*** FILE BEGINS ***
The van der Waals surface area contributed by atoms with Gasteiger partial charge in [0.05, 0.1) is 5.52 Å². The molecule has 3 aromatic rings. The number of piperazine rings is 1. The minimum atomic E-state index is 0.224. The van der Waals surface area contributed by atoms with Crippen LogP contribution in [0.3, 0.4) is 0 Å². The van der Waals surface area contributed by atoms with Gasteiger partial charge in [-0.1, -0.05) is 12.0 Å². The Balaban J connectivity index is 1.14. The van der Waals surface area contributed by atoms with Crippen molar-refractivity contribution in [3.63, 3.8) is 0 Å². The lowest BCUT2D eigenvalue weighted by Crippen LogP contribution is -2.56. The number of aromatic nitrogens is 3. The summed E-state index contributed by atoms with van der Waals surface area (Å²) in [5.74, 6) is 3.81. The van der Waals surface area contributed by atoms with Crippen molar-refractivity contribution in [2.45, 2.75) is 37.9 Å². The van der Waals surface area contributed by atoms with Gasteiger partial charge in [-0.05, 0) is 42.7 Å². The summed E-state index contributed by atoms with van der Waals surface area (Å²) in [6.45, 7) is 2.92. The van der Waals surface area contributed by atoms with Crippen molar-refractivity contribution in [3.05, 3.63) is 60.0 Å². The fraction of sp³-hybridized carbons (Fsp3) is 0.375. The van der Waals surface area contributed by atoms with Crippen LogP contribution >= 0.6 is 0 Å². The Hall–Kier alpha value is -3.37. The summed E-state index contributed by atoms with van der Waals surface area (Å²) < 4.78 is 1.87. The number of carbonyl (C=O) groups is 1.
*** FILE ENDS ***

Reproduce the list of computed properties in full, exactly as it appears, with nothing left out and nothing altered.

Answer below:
The van der Waals surface area contributed by atoms with Gasteiger partial charge in [0.05, 0.1) is 5.52 Å². The molecule has 3 aromatic rings. The number of piperazine rings is 1. The minimum atomic E-state index is 0.224. The van der Waals surface area contributed by atoms with Crippen LogP contribution in [0.3, 0.4) is 0 Å². The van der Waals surface area contributed by atoms with Gasteiger partial charge in [-0.1, -0.05) is 12.0 Å². The Balaban J connectivity index is 1.14. The van der Waals surface area contributed by atoms with Crippen molar-refractivity contribution in [3.63, 3.8) is 0 Å². The lowest BCUT2D eigenvalue weighted by Crippen LogP contribution is -2.56. The number of aromatic nitrogens is 3. The summed E-state index contributed by atoms with van der Waals surface area (Å²) in [5.74, 6) is 3.81. The van der Waals surface area contributed by atoms with Crippen molar-refractivity contribution in [2.45, 2.75) is 37.9 Å². The van der Waals surface area contributed by atoms with Gasteiger partial charge in [-0.05, 0) is 42.7 Å². The summed E-state index contributed by atoms with van der Waals surface area (Å²) in [6.45, 7) is 2.92. The van der Waals surface area contributed by atoms with Crippen molar-refractivity contribution in [3.05, 3.63) is 60.0 Å². The fraction of sp³-hybridized carbons (Fsp3) is 0.375. The van der Waals surface area contributed by atoms with Crippen LogP contribution >= 0.6 is 0 Å². The Hall–Kier alpha value is -3.37. The summed E-state index contributed by atoms with van der Waals surface area (Å²) < 4.78 is 1.87. The number of carbonyl (C=O) groups is 1.